Geoff Dorsey: Longtime Community Advocate Steps Forward in At-Large AC Council Run


Atlantic City at-large council candidate Geoff Dorsey. Photo courtesy of Geoff Dorsey.

By Clyde Hughes | AC JosepH Media

ATLANTIC CITY — In a crowded field for Atlantic City’s three at-large seats up for grabs on city council this year, Geoff Dorsey said he believes his positive, independent, grassroots campaign can rise above the usual city politics.

The managing member of Dorsey Construction and a longtime community volunteer and advocate, Dorsey is in the field of seven candidates in the Democratic primary. Three Republican candidates are running unopposed in their primary.

On the ballot, his name stands alone without running mates, highlighting the bold, yet independent nature of his campaign, leaning on the trust and ties in relationships, business and family connections, friendships and grassroots volunteerism he has built over a lifetime locally.

“I have avoided all of it and I am running a clean race based on the good I will have put out into the community,” Dorsey told Front Runner New Jersey this week. “I stand firmly on the fact that the goal isn’t a title. The goal is to be an official advocate of the people and I am already filling that role in many ways with organizations that I am a part of.

Doing More

“This city council position allows me to do more for the city of Atlantic City. This position allows me to be even more of a liaison between the community, police, businesses in the city and so on,” he added.

Atlantic City at-large council candidate Geoff Dorsey. greets youth. Photo courtesy of Geoff Dorsey.

Dorsey said the time was right for him to throw his hat in the ring with his youngest child in college.

“We moved back home to Atlantic City in 2019 and I immediately got involved with more organizations,” Dorsey said. I am no stranger to service. I was raised in an Episcopalian church. I went to public and Catholic schools, served as an altar boy, and sang in choir at [Our Lady Star of the Sea] Elementary. 

“Mom worked on political campaigns, including Jim Usry for mayor of Atlantic City. We are deeply committed to our faith and take seriously our responsibility to our community. As I joined different organizations, I noticed that I seemed to be the go-to person that they looked to solve many of the same issues.”

Ursy served as Atlantic City’s first African American mayor from 1984 to 1990.

Dorsey said he believed organizations feel they had “inadequate partners in the trades and services, as well as with city council.” He said they lacked someone who could understand their perspective and would attend to their issues accordingly. They needed someone who would follow through with resolutions.

Atlantic City at-large council candidate Geoff Dorsey with worker. Photo courtesy of Geoff Dorsey.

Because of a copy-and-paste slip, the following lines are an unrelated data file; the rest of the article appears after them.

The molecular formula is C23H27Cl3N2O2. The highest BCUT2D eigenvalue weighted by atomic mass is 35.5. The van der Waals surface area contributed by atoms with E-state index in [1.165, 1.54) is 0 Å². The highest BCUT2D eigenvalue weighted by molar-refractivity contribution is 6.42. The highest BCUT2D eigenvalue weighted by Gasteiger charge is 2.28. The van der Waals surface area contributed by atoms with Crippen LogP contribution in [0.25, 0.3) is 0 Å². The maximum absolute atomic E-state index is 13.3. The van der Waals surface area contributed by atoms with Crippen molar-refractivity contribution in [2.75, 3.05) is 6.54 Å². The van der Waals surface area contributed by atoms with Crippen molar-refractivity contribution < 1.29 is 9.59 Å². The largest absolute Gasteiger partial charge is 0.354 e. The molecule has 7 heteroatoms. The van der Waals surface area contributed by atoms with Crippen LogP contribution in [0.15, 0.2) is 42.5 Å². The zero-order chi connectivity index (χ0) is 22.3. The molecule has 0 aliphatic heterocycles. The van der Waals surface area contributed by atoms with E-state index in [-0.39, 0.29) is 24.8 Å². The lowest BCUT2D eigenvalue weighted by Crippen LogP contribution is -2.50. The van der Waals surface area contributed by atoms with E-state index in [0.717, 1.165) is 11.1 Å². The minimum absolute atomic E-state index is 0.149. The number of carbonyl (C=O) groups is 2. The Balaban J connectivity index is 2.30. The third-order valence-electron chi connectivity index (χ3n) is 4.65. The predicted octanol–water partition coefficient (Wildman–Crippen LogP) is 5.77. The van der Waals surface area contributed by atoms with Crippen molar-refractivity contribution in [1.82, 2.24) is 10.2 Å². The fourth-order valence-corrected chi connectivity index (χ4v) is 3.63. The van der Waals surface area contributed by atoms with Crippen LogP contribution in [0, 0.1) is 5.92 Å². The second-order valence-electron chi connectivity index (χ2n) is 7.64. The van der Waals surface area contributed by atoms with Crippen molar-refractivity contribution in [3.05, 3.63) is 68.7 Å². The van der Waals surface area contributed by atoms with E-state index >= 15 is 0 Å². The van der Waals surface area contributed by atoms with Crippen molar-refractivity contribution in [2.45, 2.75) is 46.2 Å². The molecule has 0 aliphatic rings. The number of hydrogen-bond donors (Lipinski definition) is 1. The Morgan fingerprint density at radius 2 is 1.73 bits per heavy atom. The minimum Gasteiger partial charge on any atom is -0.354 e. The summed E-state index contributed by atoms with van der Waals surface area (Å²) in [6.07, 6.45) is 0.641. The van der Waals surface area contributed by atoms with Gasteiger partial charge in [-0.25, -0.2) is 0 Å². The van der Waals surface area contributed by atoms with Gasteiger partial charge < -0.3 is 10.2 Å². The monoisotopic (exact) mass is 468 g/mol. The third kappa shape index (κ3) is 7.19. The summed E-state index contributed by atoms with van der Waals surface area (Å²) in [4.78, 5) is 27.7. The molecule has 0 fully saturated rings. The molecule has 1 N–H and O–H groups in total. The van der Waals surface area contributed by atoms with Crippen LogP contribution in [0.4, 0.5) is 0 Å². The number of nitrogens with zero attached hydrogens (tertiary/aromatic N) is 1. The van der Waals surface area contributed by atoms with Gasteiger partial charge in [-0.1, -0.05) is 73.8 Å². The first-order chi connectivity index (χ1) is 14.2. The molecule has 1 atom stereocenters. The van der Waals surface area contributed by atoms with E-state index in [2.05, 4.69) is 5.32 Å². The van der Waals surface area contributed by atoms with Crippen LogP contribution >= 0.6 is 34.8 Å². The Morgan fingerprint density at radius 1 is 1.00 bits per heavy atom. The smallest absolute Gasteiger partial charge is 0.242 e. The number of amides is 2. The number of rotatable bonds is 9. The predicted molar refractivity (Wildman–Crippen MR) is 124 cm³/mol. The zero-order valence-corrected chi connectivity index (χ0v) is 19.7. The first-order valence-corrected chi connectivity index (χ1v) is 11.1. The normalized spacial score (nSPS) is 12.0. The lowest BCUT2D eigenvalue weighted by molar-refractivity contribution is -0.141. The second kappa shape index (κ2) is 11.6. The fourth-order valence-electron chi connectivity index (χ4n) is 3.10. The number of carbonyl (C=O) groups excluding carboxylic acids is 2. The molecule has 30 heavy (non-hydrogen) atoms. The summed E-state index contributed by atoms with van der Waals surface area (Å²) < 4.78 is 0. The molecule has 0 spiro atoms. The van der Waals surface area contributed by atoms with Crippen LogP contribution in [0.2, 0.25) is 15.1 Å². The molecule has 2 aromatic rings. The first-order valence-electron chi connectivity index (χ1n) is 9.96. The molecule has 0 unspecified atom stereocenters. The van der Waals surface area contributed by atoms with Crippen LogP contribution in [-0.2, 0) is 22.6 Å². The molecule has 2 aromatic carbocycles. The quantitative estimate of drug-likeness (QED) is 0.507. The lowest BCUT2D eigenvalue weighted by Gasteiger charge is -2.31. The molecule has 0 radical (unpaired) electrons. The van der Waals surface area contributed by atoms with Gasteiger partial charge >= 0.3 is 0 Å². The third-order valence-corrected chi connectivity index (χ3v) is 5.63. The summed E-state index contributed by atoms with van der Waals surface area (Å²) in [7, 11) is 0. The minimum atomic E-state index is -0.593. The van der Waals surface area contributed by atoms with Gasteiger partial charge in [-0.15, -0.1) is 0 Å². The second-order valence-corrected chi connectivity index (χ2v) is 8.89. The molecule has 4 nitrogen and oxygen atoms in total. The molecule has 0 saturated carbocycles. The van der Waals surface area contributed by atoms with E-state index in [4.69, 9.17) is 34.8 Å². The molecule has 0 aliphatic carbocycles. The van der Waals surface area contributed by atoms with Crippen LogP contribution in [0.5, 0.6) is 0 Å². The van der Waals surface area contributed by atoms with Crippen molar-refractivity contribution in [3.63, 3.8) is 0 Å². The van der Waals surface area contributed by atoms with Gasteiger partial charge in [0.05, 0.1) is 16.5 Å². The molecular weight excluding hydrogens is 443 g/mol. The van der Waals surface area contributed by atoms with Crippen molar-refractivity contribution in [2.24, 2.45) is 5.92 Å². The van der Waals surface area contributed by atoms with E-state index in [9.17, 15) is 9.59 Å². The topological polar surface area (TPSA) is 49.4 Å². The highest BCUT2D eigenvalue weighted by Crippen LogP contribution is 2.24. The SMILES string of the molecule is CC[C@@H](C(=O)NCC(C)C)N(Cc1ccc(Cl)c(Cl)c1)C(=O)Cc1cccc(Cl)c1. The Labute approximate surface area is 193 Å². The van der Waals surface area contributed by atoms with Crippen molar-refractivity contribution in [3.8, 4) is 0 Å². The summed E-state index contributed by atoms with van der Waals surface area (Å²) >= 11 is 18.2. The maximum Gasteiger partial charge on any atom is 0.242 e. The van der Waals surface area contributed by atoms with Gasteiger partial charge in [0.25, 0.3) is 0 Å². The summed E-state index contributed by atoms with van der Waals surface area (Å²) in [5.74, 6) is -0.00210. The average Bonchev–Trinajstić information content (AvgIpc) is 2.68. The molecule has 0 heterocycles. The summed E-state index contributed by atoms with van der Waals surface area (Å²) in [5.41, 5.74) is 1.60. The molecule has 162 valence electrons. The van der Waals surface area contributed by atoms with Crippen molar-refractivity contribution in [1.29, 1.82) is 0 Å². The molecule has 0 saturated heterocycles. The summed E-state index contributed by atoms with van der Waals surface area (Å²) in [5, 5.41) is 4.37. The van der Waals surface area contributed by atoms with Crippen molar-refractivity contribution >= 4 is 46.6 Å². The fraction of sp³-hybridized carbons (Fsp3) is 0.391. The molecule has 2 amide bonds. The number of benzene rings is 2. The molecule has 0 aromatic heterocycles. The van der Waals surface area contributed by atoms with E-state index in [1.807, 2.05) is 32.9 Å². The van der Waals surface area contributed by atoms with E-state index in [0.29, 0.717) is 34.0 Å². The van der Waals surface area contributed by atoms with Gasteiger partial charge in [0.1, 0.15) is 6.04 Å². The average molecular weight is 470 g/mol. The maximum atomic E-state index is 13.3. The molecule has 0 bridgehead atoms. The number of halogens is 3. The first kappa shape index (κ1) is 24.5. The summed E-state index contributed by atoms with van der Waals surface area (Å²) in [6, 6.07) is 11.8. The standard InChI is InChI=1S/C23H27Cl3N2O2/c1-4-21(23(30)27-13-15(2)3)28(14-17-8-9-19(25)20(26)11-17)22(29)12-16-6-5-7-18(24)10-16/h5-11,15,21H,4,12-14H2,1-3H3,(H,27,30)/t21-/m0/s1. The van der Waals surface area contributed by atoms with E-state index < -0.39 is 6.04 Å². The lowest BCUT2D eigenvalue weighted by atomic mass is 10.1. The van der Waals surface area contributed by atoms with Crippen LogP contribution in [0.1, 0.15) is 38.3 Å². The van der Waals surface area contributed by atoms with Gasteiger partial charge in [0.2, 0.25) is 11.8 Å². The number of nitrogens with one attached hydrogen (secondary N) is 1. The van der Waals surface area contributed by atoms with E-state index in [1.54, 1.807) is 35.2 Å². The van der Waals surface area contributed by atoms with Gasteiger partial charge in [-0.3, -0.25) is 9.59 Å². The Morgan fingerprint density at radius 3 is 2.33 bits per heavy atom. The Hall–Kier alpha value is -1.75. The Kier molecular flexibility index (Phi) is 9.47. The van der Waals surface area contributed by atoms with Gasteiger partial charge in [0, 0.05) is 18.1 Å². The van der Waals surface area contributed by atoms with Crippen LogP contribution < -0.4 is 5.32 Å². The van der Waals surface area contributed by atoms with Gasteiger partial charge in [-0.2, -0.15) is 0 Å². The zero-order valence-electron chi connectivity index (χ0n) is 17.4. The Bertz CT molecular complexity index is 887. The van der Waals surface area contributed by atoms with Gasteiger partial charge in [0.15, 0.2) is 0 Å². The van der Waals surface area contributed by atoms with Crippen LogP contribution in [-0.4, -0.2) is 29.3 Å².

“Being in the construction trade, this is one of my strong suits,” Dorsey said. “I have contacts in the trade industry as well as an in depth understanding of the city’s processes. I am able to review projects, cost engineer them, negotiate better contracts, and utilize my network to get more work done for less money.

“And I’m always willing to donate to make ends meet. For these reasons, I was selected as chairman of safety and facilities at Atlantic City Boys & Girls club in 2020.

Positive Role Model

Dorsey has been involved in seemingly countless organizations over the years benefiting Atlantic City youth and those less fortunate, quietly forging a bond with those who need help and building bridges and coalitions desperately needed in a city that can seem deeply divided at times.

It’s that quiet resolve, Dorsey said, that allows him to stand out from the other candidates running in the race. Being a positive role model, especially for minority youths, has been something Dorsey said he takes seriously.

Atlantic City at-large council candidate Geoff Dorsey. Photo courtesy of Geoff Dorsey.

“We leave this world with nothing but our reputation,” Dorsey said. “I have been employing AC residents without prejudice since the 90s and have always treated them like family. I’ve been a mentor and friend to many. I have a policy of empowering my coworkers and helping them get their lives to the next level.

“Training them with skills that they can take out into the world to make a career and a living is incredibly important to me. I believe we have to put our money where our mouth is and I have always put my employees first.”

Dorsey explained that his goal has ways been to teach those around him about integrity and honesty.

“We don’t punish people for mistakes. We teach them to do better. I have a stern policy — ‘let me know; don’t let me find out.’ This is not so I can punish anyone, but so I can advise the client of the issues and find a way to make amends quickly and effectively. If we make mistakes, we fix them. Then we move on.